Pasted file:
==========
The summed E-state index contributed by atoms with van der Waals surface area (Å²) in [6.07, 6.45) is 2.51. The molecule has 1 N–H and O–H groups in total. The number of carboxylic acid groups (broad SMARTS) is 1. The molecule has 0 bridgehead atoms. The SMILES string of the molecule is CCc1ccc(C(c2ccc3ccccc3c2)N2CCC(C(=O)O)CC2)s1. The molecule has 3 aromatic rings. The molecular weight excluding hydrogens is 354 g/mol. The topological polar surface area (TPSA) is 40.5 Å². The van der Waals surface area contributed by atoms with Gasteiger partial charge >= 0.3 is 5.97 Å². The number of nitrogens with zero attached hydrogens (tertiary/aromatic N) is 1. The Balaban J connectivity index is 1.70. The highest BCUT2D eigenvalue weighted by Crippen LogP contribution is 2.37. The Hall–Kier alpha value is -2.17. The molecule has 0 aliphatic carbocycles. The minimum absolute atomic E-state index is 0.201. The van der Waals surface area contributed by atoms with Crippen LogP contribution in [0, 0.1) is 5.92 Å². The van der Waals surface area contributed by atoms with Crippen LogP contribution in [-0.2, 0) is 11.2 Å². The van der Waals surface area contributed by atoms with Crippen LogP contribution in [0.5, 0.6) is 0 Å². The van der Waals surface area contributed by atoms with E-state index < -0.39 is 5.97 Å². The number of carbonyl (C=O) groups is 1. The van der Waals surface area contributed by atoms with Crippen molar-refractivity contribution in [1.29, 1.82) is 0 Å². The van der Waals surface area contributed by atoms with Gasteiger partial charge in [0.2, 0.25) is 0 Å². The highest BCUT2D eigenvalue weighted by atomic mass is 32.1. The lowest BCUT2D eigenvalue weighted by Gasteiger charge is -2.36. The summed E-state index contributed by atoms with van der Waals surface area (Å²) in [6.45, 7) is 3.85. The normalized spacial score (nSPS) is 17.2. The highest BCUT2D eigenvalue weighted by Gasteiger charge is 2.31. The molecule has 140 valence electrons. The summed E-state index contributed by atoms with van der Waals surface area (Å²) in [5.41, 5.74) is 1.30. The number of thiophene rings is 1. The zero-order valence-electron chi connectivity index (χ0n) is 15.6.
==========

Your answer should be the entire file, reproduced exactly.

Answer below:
The summed E-state index contributed by atoms with van der Waals surface area (Å²) in [6.07, 6.45) is 2.51. The molecule has 1 N–H and O–H groups in total. The number of carboxylic acid groups (broad SMARTS) is 1. The molecule has 0 bridgehead atoms. The SMILES string of the molecule is CCc1ccc(C(c2ccc3ccccc3c2)N2CCC(C(=O)O)CC2)s1. The molecule has 3 aromatic rings. The molecular weight excluding hydrogens is 354 g/mol. The topological polar surface area (TPSA) is 40.5 Å². The van der Waals surface area contributed by atoms with Gasteiger partial charge >= 0.3 is 5.97 Å². The number of nitrogens with zero attached hydrogens (tertiary/aromatic N) is 1. The Balaban J connectivity index is 1.70. The highest BCUT2D eigenvalue weighted by Crippen LogP contribution is 2.37. The Hall–Kier alpha value is -2.17. The molecule has 0 aliphatic carbocycles. The minimum absolute atomic E-state index is 0.201. The van der Waals surface area contributed by atoms with Crippen LogP contribution in [0, 0.1) is 5.92 Å². The van der Waals surface area contributed by atoms with Crippen LogP contribution in [-0.2, 0) is 11.2 Å². The van der Waals surface area contributed by atoms with Crippen LogP contribution in [0.5, 0.6) is 0 Å². The van der Waals surface area contributed by atoms with E-state index < -0.39 is 5.97 Å². The number of carbonyl (C=O) groups is 1. The van der Waals surface area contributed by atoms with Crippen molar-refractivity contribution in [1.29, 1.82) is 0 Å². The van der Waals surface area contributed by atoms with Gasteiger partial charge in [0.2, 0.25) is 0 Å². The highest BCUT2D eigenvalue weighted by atomic mass is 32.1. The lowest BCUT2D eigenvalue weighted by Gasteiger charge is -2.36. The summed E-state index contributed by atoms with van der Waals surface area (Å²) in [6.45, 7) is 3.85. The normalized spacial score (nSPS) is 17.2. The highest BCUT2D eigenvalue weighted by Gasteiger charge is 2.31. The molecule has 140 valence electrons. The summed E-state index contributed by atoms with van der Waals surface area (Å²) in [5.41, 5.74) is 1.30. The number of thiophene rings is 1. The zero-order valence-electron chi connectivity index (χ0n) is 15.6.